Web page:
Smoked Pulled Pork on the Flatland

Hey guys it's John the Midwest Flatlander here with another idea to inspire you to get outside, fire up the smoker and enjoy sharing life with your family and friends.  So we are continuing on from my last post discussing BBQ--one of my favorite topics.  This time we are going hog wild at the pit. With so many options for BBQ, it really is difficult to pick the type of BBQ to make.  Add to that the many different methods to cook the meat, and you've got yourself a real dilemma.  The pain is real people.  We need some good old fashion grilling therapy, so let's fire up the grill or smoker and make it happen!  Here we go!

So one of my favorite BBQ meats has to be pulled pork.  Whether it's in a sandwich, wrapped in a tortilla, or just plain, pulled pork is a BBQ staple and somewhat intimidating to make especially since there are lots of ways to make it.  I decided to go with slow and simple, and as you will see the results were exactly what I was hoping for.  Let's get started.

I purchased a 16 pound double pack of boneless pork shoulders at Costco for around $25/pack.  I could totally live in the meat department at Costco.  So many different choice cuts to choose from, it's amazing.  Just saying.  Anyway, both shoulders were very close to equal weight, so cooking time would be about the same for both.  To prep the shoulders for the smoker, I rubbed on a light coating of peanut oil.  Use whatever cooking oil you have, however if you use coconut oil be sure to heat it up until it becomes liquid before using it.  Next I dusted both shoulders with the All Purpose Rub from Pit Barrel Cooker's website.  That's all there is to it.  Simple.  Easy.  Now let's setup the Pit Barrel Cooker.

Pork Shoulders ready for the pit.
Pork Shoulders ready for the pit.

I used the same setup for the Pit Barrel as I used for the turkey, however this time I used apple wood instead of hickory.  I did not use a blend on this smoke, but I plan to try a blend of apple and hickory the next time I do pulled pork--and there WILL be a next time.  Setup on the Pit Barrel is easy.  First, fill the coal basket to the top with Kingsford Original briquettes.  Then remove about 1/4 of the briquettes, and put them into a starter chimney--no need to use lighter fluid.  I used a folded newspaper with a little sunflower oil stuffed into the bottom of the chimney.  Light the chimney.

Setting up the Pit Barrel Cooker
Setting up the Pit Barrel Cooker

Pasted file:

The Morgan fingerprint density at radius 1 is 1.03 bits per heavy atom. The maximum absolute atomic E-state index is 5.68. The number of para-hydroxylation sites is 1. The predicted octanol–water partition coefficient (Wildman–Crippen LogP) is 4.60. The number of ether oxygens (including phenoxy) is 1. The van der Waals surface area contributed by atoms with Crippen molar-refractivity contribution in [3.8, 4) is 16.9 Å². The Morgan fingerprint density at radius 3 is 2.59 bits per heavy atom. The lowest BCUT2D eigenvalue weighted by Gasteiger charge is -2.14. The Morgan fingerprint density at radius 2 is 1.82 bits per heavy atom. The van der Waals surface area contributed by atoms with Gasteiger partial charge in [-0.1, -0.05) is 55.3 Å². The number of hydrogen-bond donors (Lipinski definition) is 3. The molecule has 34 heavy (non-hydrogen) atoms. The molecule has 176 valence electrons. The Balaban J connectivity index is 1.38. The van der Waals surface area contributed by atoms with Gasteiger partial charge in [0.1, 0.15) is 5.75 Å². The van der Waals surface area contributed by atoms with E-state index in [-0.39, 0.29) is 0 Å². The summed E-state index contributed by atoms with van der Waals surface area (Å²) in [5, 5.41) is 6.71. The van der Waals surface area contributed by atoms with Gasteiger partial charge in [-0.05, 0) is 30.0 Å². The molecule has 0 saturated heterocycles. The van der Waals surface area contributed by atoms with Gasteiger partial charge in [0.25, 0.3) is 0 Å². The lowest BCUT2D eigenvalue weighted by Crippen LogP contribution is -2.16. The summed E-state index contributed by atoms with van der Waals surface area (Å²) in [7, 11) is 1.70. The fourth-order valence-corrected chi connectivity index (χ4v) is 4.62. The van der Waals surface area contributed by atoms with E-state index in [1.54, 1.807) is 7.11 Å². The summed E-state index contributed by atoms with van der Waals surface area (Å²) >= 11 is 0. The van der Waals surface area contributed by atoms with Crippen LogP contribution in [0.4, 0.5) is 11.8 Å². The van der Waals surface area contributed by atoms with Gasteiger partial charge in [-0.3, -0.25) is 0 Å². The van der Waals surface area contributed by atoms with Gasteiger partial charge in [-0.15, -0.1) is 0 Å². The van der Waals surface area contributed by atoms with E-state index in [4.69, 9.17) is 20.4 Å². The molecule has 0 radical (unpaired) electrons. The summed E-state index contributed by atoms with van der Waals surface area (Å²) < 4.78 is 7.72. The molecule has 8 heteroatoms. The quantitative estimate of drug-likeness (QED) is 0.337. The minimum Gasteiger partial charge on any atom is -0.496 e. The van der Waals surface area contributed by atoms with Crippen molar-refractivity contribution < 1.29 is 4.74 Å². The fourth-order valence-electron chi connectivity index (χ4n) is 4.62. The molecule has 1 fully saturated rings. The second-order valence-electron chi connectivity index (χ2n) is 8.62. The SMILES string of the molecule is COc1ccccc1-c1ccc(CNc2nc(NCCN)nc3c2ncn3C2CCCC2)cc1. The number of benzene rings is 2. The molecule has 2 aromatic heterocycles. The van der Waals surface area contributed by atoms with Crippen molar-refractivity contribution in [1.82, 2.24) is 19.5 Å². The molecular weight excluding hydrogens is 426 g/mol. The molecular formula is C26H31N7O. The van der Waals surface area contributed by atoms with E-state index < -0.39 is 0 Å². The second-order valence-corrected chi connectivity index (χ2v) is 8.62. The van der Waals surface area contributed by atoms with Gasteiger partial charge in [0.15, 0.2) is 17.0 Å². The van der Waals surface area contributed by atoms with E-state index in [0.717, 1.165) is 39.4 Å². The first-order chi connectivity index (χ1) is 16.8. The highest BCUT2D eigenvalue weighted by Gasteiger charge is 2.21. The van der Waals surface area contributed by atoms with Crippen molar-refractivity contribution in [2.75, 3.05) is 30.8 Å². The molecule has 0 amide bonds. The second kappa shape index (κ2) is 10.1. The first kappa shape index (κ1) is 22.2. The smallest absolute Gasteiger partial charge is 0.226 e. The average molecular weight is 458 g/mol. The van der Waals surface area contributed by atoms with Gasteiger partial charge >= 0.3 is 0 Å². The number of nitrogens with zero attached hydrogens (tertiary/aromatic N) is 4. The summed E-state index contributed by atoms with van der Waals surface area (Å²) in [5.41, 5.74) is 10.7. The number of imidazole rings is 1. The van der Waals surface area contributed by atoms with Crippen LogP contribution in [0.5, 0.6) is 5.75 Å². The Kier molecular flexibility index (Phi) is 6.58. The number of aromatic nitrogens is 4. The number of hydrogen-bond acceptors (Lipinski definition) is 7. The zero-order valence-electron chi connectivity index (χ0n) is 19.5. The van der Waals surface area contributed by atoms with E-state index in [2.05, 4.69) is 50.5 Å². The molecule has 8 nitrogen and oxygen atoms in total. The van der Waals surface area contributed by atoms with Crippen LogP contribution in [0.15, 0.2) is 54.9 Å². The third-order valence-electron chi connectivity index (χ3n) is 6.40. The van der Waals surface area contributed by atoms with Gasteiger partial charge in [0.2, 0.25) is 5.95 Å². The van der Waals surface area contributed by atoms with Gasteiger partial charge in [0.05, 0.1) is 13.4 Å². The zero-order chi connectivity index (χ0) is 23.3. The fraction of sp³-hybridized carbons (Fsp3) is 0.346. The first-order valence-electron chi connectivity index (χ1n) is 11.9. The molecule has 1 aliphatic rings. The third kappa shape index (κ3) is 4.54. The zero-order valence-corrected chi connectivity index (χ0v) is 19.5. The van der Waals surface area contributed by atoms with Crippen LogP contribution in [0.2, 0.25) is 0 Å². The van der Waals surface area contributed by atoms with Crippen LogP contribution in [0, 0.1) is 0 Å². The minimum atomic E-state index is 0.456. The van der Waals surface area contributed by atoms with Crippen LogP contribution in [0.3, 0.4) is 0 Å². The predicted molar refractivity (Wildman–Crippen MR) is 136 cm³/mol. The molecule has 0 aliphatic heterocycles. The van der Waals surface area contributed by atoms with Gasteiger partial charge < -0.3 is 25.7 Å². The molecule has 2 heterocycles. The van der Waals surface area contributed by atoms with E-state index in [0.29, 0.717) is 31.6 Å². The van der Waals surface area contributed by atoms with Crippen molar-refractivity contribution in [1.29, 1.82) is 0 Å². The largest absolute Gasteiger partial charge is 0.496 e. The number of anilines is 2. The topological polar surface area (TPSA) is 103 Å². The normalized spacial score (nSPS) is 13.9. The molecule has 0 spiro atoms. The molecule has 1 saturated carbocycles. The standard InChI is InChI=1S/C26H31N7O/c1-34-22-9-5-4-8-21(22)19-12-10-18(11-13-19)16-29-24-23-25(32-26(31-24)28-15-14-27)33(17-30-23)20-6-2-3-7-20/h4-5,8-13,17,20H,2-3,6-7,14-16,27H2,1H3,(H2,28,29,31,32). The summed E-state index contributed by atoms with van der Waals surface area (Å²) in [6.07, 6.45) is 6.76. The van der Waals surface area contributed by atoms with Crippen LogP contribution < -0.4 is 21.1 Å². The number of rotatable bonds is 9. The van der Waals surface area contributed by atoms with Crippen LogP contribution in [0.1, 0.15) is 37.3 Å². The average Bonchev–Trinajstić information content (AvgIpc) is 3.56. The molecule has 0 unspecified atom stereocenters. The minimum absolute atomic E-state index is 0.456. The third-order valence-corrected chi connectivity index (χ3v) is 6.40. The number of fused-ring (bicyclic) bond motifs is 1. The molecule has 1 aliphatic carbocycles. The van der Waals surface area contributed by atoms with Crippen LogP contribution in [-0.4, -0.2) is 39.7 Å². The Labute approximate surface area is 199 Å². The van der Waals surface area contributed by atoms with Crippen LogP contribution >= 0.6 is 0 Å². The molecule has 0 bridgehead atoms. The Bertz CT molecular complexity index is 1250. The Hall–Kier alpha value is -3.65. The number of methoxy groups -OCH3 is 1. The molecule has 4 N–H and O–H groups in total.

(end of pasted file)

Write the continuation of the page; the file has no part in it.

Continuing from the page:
Place the coal basket into the Pit Barrel.  Once the coals in the chimney are ready, dump them on top of the coal basket and you are ready to cook.  Be sure to place the two pieces of re-bar into the holes on top of the Pit Barrel, as they help control the heat inside the Pit Barrel.  Time to get the pork shoulders!!!

Pit Barrel ready for the magic!
Pit Barrel ready for the magic!

I placed two of the meat hooks that come with the Pit Barrel into each shoulder making sure there was room for the re-bar to fit through.  Then, I hung them as evenly spaced as I could to ensure even cooking.  Next I put the lid on and let the magic begin.

Pork Shoulders + Smoke = Happiness!
Pork Shoulders + Smoke = Happiness!

I started checking temperature about 2-3 hours into the cook.  The smell was amazing!  Just a quick check with my thermometer and back to the smoke.  Cooking time was approximately 4-5 hours up to a temperature of 160F.

First check on the shoulders.  Right on schedule!
First check on the shoulders. Right on schedule!

Once we got to 160F, it was time to take them off the smoker and wrap the shoulders in tin foil with a wrapping juice.  I used wide heavy duty tin foil to wrap each shoulder.  Before I close up the foil wrap, I poured about a half cup of apple cider over each shoulder and put them back into the smoker.  The Pit Barrel comes with a grill grate that I set the shoulders onto.  Once the temp got to approximately 195F, I took them off and let them sit for about 30-45 minutes.  Finally, I peeled back the foil, and beheld the joy!

The results are perfect!
The results are perfect!

As you can see, the shoulders are still sitting in the apple cider which is exactly what you want.  The next step is to pull the meat apart.  I used two forks to do this.  Use whatever tool you want.  As you shred the pork, the apple cider bastes the meat even more adding more flavor to the final product.  Here is what it looked like after the shred.  Amazing!

The finished product.  Perfect!
The finished product. Perfect!

All that's left is to grab a bun, some Curley's BBQ sauce, some beans and a tall glass of your favorite beverage!  I hope you found some inspiration for your next cook out.  If you want to please your family or friends or if you are looking for something great to cook for a large crowd or even a Super Bowl party, give pulled pork a try.

That's all for this session. I'll see you next time for more outdoor cooking and adventures.  Be sure to get out and enjoy your own adventures with your family or friends.  And remember, leave no trace...leave a legacy.

Save

Save

Save

Save

Save

Save

Save

Save

Leave a Reply

Your email address will not be published. Required fields are marked *

You may use these HTML tags and attributes: <a href="" title=""> <abbr title=""> <acronym title=""> <b> <blockquote cite=""> <cite> <code> <del datetime=""> <em> <i> <q cite=""> <s> <strike> <strong>